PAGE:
Math fun for Halloween

With the collections of candy during the Halloween holiday, math skills practice can happen naturally!  The counting, sorting, graphing, patterning, adding, and subtracting opportunities abound!  The candy pieces are a great way to engage a child’s interest, so take advantage of this fun time to help your child hone some important math skills. In addition to the fun activities listed below, take a look at the colorful Halloween math worksheets that will surely grab your child’s attention.

Kindergarten worksheets - halloween math worksheets

For example, ask your child to take a survey about Halloween costumes. She can poll friends and neighbors to find out what they are wearing for Halloween. Then, ask your child graph the most popular answers on a blank graphing sheet. You can help set up the graph for your child. If your child enjoys surveys and graphs, he can also poll friends and neighbors regarding their favorite Halloween candy.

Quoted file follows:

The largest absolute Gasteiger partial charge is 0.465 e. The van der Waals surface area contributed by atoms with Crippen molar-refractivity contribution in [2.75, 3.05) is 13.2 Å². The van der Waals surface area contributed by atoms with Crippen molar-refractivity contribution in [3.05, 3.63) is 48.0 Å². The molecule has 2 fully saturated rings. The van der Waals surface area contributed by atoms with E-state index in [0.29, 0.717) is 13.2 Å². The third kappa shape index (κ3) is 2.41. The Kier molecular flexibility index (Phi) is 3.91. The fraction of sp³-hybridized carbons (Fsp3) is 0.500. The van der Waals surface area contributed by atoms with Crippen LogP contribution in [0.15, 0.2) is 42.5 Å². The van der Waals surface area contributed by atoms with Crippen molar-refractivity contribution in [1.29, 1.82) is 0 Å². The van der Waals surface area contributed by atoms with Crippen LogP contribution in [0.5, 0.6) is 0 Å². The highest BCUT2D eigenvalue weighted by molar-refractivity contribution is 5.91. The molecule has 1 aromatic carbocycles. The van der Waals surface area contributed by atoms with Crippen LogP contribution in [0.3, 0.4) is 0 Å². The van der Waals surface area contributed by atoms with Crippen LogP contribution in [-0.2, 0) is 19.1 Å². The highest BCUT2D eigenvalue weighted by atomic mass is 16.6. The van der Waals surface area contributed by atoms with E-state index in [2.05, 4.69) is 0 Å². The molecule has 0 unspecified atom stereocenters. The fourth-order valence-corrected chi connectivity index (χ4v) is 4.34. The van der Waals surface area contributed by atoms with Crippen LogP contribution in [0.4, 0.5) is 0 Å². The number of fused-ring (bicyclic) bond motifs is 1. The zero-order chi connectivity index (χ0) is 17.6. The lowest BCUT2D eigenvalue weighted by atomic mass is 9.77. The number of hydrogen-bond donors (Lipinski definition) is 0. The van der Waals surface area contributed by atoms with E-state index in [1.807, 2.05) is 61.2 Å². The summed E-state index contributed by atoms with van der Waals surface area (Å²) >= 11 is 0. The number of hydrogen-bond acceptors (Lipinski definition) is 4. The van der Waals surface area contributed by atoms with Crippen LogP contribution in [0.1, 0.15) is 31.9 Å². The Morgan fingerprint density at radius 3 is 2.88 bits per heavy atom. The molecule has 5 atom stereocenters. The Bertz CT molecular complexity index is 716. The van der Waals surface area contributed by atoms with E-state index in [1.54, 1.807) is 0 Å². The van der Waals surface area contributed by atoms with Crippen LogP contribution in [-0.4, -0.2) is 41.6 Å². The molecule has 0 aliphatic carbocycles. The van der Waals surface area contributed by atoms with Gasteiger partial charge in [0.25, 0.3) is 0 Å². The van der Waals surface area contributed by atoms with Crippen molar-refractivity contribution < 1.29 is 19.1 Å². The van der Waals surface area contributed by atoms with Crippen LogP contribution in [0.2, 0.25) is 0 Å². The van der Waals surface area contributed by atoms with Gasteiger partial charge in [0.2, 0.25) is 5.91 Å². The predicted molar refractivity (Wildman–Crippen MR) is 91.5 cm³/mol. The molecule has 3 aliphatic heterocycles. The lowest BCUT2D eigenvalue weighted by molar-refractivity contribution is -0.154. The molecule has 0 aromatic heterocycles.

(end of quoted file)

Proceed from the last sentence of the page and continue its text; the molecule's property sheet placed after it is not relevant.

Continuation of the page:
Counting practice is fun when your child is counting the number of candy in the bags you buy to pass out to children or when she brings her own collection home. Remind her to touch each piece of candy as she counts one more to reinforce her skill with one-to-one correspondence.

Ask your child to sort the candy he collects or that you buy into separate piles. Then have a discussion to compare the piles. Can your child guess which pile has the most pieces of candy? Since candy varies in size, your child will have to count each pile to see if his guesses were correct.

Ask your child to select several candy pieces of the same kind. Using these duplicates, ask him to create a pattern. Remind him that a pattern is a sequence that repeats at least one time.

Use the candy for some subtracting practice. Show your child a pile of candy and ask her to count the amount. Then create a number sentence that describes some candy being eaten. (For example, “Jane had 6 Crunch bars. She ate 3. How many Crunch bars does she still have?)

Create some addition story problems in the same way, using your child’s candy pile for inspiration! (For instance: “Bobby has 6 Butterfingers and 4 Almond Joy bars. How many candy bars does he have in all?)

When candy is involved, math is sure to be fun!


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